Dallas Museum of Art to Stage Matthew Wong Retrospective – ARTnews.com


Around 2017, the late artist Matthew Wong entered the world of art with bright landscapes such as snow-covered blue mountains, frozen lakes, and a hypnotic sky made up of cobblestone brushes. His melancholy and mosaic-like art was praised as the successor to Vincent van Gogh, with interesting elements of Fauvism and Gustav Klimt. Wong was self-taught and people responded to his emotional seriousness. In 2019, Wong committed suicide at the age of 35, as his form of feat was still developing.

He left about 1,000 paintings and ink paintings, most of which are now in fierce competition by collectors. In the years following his death, art institutions have sought to investigate his visual effects. In 2019, New York-based gallery Karma held his first solo exhibition in Wong the previous year and his posthumous solo exhibition. Last year, Cheim & Read in New York also exhibited Wong’s invisible ink paintings. The Art Gallery of Ontario is currently exhibiting about 40 paintings from Wong’s “Blue Series”.

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The next show dedicated to Wong will be the most comprehensive to date. October 16th, “Matthew Wong: The Realm of AppearanceOpened at the Dallas Museum of Art, it will be the first American museum to be a retrospective exhibition of artists. More than 60 works will be exhibited, following the arc of his six-year career.

The exhibition also features some special conservation studies of Wong’s paintings. West, It was acquired by DMA in 2017. (DMA was the only American museum that acquired paintings by Wong during his lifetime.) Wong was a prolific painter, frequently reused, and new images on top of his previous images. I ran it.

Matthew Wong, Western, 2017, oil on canvas.

Matthew Wong, West2017, oil on canvas.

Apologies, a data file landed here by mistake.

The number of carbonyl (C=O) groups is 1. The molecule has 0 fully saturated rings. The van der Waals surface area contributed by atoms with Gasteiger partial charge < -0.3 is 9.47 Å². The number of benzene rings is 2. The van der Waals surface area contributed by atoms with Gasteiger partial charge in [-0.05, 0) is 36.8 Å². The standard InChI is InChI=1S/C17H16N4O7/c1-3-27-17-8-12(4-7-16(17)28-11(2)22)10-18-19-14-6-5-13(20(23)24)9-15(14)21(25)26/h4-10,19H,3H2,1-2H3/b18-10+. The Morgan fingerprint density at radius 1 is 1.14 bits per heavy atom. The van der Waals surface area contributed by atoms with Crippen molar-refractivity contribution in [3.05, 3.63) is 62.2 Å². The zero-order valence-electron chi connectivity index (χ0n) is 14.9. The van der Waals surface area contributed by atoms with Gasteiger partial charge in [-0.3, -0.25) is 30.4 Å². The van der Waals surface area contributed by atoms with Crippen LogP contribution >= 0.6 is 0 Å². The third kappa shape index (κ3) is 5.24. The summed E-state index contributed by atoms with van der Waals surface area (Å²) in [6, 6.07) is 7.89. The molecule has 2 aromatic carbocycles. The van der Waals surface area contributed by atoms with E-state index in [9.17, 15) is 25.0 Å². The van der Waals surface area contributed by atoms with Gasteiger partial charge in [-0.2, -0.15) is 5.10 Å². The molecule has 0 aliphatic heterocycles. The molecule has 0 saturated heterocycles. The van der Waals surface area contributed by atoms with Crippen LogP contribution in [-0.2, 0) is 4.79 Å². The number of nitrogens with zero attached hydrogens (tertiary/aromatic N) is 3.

Dallas Museum of Art, Dallas Art Fair Foundation Acquisition Fund, 2017.28, © 2022 Matthew Wong Foundation / Artists Rights Society (ARS), New York

The show’s curator, Vivien Leigh, organized the show in two parts. The first part is about his practice from 2013 to 2016, living in Hong Kong and working in a studio in China. The second half focuses on migration to Canada, a short but illustrious period.

The show is also an expedition to Wong, both a painter and a person. Young Chinese Canadian, son, poet, greedy scholar. He is a person with depression and nerve divergence. Lee said his biographies are often overshadowed by his tragic death and market stars.

“It was a great trip to learn about him because it’s the same recycled biography that’s circulated,” Lee said in an interview. “Everyone wrote about you after you died, but he had his own strong voice. He had strong opinions and thoughts, he was a great thinker.”

Lee worked closely with Wong’s mother, Monita, and his fortune to assemble the material. In particular, it included his early foray into photography, Wong once said in an interview, “I first remember what I did from my creative will.” He later turned to ink drawing and painting, inspired by online discussions between artists.

The title of the show is named after one of Wong’s most striking paintings. Area of ​​appearanceThe fiery forest scene is softened by the cool blue horizon. Like many of his paintings, this work influences pointillism, the saturated colors of Edouard Vuillard, and the comparison with Yayoi Kusama’s dazzling patterns.

“Won was fully aware of his influence,” Lee said. “He had a memory of photography and always went to the library to study the master. He was a polymath.”

But the painting soon apparently remains his own.

“He always tried to see himself in the world, but kept the canvas open so that others could enter,” Lee said. “I think it’s fascinating. Its openness, its honesty. Everyone loves these paintings, but when they learn about the journey to create them, they will ask new questions.”


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